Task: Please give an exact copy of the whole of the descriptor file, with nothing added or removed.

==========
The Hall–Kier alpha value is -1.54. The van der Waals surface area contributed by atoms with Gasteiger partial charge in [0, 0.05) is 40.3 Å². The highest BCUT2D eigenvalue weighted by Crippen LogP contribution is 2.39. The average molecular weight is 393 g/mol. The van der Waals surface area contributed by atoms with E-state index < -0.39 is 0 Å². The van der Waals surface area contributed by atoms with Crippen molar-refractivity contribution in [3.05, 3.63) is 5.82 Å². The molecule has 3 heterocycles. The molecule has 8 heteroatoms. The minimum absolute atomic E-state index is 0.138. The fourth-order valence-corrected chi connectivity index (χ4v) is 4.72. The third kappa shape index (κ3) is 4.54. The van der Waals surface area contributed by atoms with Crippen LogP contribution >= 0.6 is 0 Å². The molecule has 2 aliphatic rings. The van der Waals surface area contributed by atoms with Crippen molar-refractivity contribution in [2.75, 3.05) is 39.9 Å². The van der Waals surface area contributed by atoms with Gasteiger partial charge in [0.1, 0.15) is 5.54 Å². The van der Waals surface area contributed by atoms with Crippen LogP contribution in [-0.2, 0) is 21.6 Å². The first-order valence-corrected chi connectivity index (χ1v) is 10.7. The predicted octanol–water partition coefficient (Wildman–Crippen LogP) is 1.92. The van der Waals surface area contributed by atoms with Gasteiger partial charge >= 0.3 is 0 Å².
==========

The Hall–Kier alpha value is -1.54. The van der Waals surface area contributed by atoms with Gasteiger partial charge in [0, 0.05) is 40.3 Å². The highest BCUT2D eigenvalue weighted by Crippen LogP contribution is 2.39. The average molecular weight is 393 g/mol. The van der Waals surface area contributed by atoms with E-state index < -0.39 is 0 Å². The van der Waals surface area contributed by atoms with Crippen molar-refractivity contribution in [3.05, 3.63) is 5.82 Å². The molecule has 3 heterocycles. The molecule has 8 heteroatoms. The minimum absolute atomic E-state index is 0.138. The fourth-order valence-corrected chi connectivity index (χ4v) is 4.72. The third kappa shape index (κ3) is 4.54. The van der Waals surface area contributed by atoms with Crippen LogP contribution >= 0.6 is 0 Å². The molecule has 2 aliphatic rings. The van der Waals surface area contributed by atoms with Crippen molar-refractivity contribution in [2.75, 3.05) is 39.9 Å². The van der Waals surface area contributed by atoms with Gasteiger partial charge in [0.1, 0.15) is 5.54 Å². The van der Waals surface area contributed by atoms with Crippen LogP contribution in [-0.2, 0) is 21.6 Å². The first-order valence-corrected chi connectivity index (χ1v) is 10.7. The predicted octanol–water partition coefficient (Wildman–Crippen LogP) is 1.92. The van der Waals surface area contributed by atoms with Gasteiger partial charge >= 0.3 is 0 Å².